Humans didn’t even see the colour blue until modern times, research suggests .

Earlier this year, we all had our minds torn apart by a dress that was clearly blue and black to some people, and 100 percent white and gold to others. But what’s more mind-blowing is that there’s actually evidence that, until modern times, humans didn’t see the colour blue at all.

In a fascinating feature over at Business Insider, Kevin Loria breaks down the evidence behind the claim, which dates all the way back to the 1800s, when scholar William Gladstone, who later went on to be the Prime Minister of Great Britain, noticed that, in the Odyssey, Homer describes the ocean as “wine-dark” and other strange hues, but he never uses the word ‘blue’.

A few years later, a philologist called Lazarus Geiger decided to follow up on this discovery, and analysed ancient Icelandic, Hindu, Chinese, Arabic and Hebrew texts, to find no mention of the word blue. And, when you think about it, why would they need one? Other than the sky, there isn’t really much in nature that is inherently a vibrant blue.

In fact, the first society to have a word for the colour blue was the Egyptians, the only culture that could produce blue dyes. From then, it seems that awareness of the colour spread throughout the modern world.

But just because there was no word for blue, does that mean our ancestors couldn’t see it?

There have been various studies conducted to try to work this out, which you can read more about in Loria’s feature, but one of the most compelling was conducted by Jules Davidoff, a psychologist from Goldsmiths University of London, who worked with the Himba tribe from Namibia. In their language, there is no word for blue and no real distinction between green and blue.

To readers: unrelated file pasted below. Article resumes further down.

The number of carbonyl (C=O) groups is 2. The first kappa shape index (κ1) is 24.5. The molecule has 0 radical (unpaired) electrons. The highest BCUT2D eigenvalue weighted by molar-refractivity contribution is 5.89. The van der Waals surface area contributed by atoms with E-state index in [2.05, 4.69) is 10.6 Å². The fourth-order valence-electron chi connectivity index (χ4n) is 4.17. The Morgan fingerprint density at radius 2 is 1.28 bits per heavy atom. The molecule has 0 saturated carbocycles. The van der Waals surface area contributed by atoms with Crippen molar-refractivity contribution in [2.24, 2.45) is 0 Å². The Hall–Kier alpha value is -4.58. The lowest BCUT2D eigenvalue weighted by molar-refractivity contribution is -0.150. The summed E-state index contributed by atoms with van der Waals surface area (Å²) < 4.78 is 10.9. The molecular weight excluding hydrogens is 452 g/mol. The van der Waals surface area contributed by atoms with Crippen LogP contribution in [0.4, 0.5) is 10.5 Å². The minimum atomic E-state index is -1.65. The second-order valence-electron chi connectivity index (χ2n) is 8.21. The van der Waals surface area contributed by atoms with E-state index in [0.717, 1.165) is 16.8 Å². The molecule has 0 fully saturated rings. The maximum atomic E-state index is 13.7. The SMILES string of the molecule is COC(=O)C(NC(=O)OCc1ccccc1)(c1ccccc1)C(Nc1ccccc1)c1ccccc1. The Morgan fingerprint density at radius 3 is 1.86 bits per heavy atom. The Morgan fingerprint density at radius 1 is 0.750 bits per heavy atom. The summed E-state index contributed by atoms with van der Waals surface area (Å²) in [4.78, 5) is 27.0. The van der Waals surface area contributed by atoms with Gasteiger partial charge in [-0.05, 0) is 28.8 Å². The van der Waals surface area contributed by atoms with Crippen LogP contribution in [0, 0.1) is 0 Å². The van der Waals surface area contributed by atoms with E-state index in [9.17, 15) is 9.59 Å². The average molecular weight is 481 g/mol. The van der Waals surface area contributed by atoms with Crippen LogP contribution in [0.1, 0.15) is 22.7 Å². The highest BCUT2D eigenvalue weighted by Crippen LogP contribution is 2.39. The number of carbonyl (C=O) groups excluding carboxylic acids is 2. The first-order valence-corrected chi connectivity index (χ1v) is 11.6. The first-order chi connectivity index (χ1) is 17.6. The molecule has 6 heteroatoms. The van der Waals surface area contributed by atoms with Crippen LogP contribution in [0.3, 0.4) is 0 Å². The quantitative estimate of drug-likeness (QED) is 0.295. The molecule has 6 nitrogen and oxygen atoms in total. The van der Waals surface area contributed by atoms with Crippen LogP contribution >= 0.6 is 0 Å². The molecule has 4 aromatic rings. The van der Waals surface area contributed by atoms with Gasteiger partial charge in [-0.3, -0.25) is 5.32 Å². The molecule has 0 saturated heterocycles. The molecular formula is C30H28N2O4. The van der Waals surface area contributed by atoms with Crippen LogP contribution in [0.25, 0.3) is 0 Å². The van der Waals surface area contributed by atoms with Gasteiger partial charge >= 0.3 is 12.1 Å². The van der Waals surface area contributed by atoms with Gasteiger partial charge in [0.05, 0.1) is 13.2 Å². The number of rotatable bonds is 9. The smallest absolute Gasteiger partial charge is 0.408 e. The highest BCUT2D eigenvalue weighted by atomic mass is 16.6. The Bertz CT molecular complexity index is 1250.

To test whether that meant they couldn’t actually see blue, he showed them a circle with 11 green squares and one painfully obvious blue square. Well, obvious to us, at least, as you can see below. But the Himba tribe struggled to tell Davidoff which of the squares was a different colour to the others. Those who did hazard a guess at which square was different took a long time to get the right answer, and there were a lot of mistakes.


But, interestingly, the Himba have lots more words for green than we do. So to reverse the experiment, Davidoff showed English speakers this same circle experiment with 11 squares of one shade of green, and then one odd square of a different shade. As you can see below, it’s pretty tough for us to distinguish which square is different. In fact, I really just can’t see any differences at all.


The Himba tribe, on the other hand, could spot the odd square out straight away. FYI, it’s this one:


Another study by MIT scientists in 2007 showed that native Russian speakers, who don’t have one single word for blue, but instead have a word for light blue (goluboy) and dark blue (siniy), can discriminate between light and dark shades of blue much faster than English speakers.

This all suggests that, until they had a word from it, it’s likely that our ancestors didn’t see blue at all. Or, more accurately, they probably saw it as we do now, but they never really noticed it. And that’s pretty cool.

Find out more about how language shapes our ability to detect colour in Loria’s article over at Business Insider, and in this fascinating RadioLab episode, which inspired Loria’s feature.